Motorcycle: Live Ride - Cruising
Date: Sunday, October 31 @ 14:25:15 UTC
Topic: Motorcycle, Motorcycles, Motor Cycle
Harley-Davidsons may be sold, cherished and owned in every corner of the globe but there isn't a hogger alive who doesn't fantasize about cruising a Hog across the good ol' US of A. Epic American journeys are the stuff of Milwaukee dreams: thundering across the wide-open Midwest prairies or the baking deserts of Utah and the south-west; soaring over the Rocky Mountains or gliding down California's coast-hugging Highway 1. There is simply nowhere else where Harleys feel so resolutely, resoundingly right.
Harleys suit the United States perfectly because they're part of the cultural landscape you find yourself riding through. In the United States, Harleys open doors, start conversations and bring smiles to passing faces, but best of all is the way they glide over the staggering panoply of scenery that is the American West.
From the saddle of an ElectraGlide or Low Rider, America passes by at a pace your senses can get a hook on; horizons rise in waves, roll in like a gentle swell and gently recede under your wheels. It demands a different sort of tempo - more relaxed, less preoccupied with destinations — than riding in Europe. As it thumps over hills and plains, the big, lazy V-twin engine seems attuned to the environment in a way that other machines never could be. Then, with a jolt, you encounter somewhere like Utah - scenic America at its most extraordinary. Utah is Mother Nature under hallucinogenic influence. Utah has National Parks in profusion, all with something spectacular and different: Arches, Canyonlands, Bryce, Capitol Reef and glorious Zion, to name but a few. Next door to Utah are Arizona and the Grand Canyon, Colorado and the Rockies, Nevada's sweeping high desert basins and the red rocks and white sands of New Mexico.
From magical, mystical Moab, it's just a short ride up Highway 191 to Canyonlands. Hang a left and let the Harley thunder up the endless grades until suddenly the road stops and the world simply disappears. Gone. In its place, space — a void as big as the Alps. Half a mile (800 metres) below, the Colorado River surges noiselessly, framed by a rocky never-never-land that might be awe-inspiring if it were real. It takes a while to get your head around the fact that it is.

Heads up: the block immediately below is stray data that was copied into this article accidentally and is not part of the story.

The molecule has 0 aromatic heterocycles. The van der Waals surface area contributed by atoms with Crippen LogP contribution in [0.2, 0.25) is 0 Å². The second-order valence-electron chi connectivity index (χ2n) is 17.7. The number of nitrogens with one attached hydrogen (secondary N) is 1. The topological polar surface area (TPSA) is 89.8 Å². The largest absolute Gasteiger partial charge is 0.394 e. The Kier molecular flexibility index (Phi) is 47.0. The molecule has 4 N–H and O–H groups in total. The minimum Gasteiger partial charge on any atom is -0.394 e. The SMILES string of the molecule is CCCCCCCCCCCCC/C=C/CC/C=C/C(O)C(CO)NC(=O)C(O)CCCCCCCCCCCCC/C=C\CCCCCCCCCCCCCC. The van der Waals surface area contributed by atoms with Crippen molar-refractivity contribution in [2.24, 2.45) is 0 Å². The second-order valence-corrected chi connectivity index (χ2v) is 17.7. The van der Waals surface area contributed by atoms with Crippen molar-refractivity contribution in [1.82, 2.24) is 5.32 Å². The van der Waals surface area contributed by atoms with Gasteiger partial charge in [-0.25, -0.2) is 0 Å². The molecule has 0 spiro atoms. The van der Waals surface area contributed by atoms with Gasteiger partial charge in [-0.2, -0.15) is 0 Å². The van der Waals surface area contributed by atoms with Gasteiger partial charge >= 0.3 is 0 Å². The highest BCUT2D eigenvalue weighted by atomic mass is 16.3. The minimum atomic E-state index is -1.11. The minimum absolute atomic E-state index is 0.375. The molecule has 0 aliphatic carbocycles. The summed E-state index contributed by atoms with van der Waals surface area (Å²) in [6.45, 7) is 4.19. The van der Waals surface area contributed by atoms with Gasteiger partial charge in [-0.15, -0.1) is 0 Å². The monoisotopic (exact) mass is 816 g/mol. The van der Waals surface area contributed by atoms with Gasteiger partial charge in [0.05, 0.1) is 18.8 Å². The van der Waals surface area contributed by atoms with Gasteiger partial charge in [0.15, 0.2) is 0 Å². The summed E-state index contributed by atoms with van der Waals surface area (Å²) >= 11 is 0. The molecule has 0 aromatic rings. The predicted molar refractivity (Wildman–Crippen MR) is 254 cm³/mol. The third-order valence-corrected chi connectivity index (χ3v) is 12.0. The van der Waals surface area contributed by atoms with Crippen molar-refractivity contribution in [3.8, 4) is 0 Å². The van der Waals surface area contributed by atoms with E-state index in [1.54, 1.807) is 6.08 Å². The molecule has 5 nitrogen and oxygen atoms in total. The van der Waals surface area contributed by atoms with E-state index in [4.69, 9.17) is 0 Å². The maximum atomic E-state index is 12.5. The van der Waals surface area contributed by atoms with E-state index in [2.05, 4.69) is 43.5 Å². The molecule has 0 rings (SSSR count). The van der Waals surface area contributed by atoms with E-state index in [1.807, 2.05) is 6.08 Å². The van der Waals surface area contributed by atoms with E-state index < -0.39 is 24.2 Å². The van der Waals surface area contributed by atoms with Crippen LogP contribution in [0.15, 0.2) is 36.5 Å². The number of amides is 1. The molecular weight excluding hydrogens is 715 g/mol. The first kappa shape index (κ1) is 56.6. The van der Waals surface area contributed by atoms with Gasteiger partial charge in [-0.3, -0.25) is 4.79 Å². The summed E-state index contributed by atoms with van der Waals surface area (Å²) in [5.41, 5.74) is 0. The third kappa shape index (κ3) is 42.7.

There's more. There always is in Utah. Shater Canyon, Grand View Point, and then the daddy of them all, the Green River Overlook on the "Island in the Sky". From here, the western horizon is 100 miles (160km) away, about the distance from London to Bristol. Around where-Berkshire ought to be is the baking wilderness of the Soda Springs Basin, through which Stillwater Canyon carves a distant trench which looks tiny but is fully 1,000ft (300 metres) deep. But for the shadows of passing clouds, creeping as though in awe of the landscape, it could be the dark side of the Moon.
If the landscape is dramatic, the sheer scale is extraordinary. Take Route 41 -cresting a rise north of Montezuma Creek, a view 200 miles (320km) wide leaps into sight. Seventy-five miles (120km) away in Arizona, the orange spires of Monument Valley guard the western horizon; to the east, the snow-capped Colorado Rockies are fully 125 miles (200 km) distant. This a scene that is far larger than many countries in Europe, and yet it's a single, sweeping view - or a panoramic day's ride on a Harley-Davidson. For the great, mythic emptiness of the United States, nothing else comes close to experiencing it all - and more - as from the seat of a Harley-Davidson V-twin that has been made in Milwaukee.
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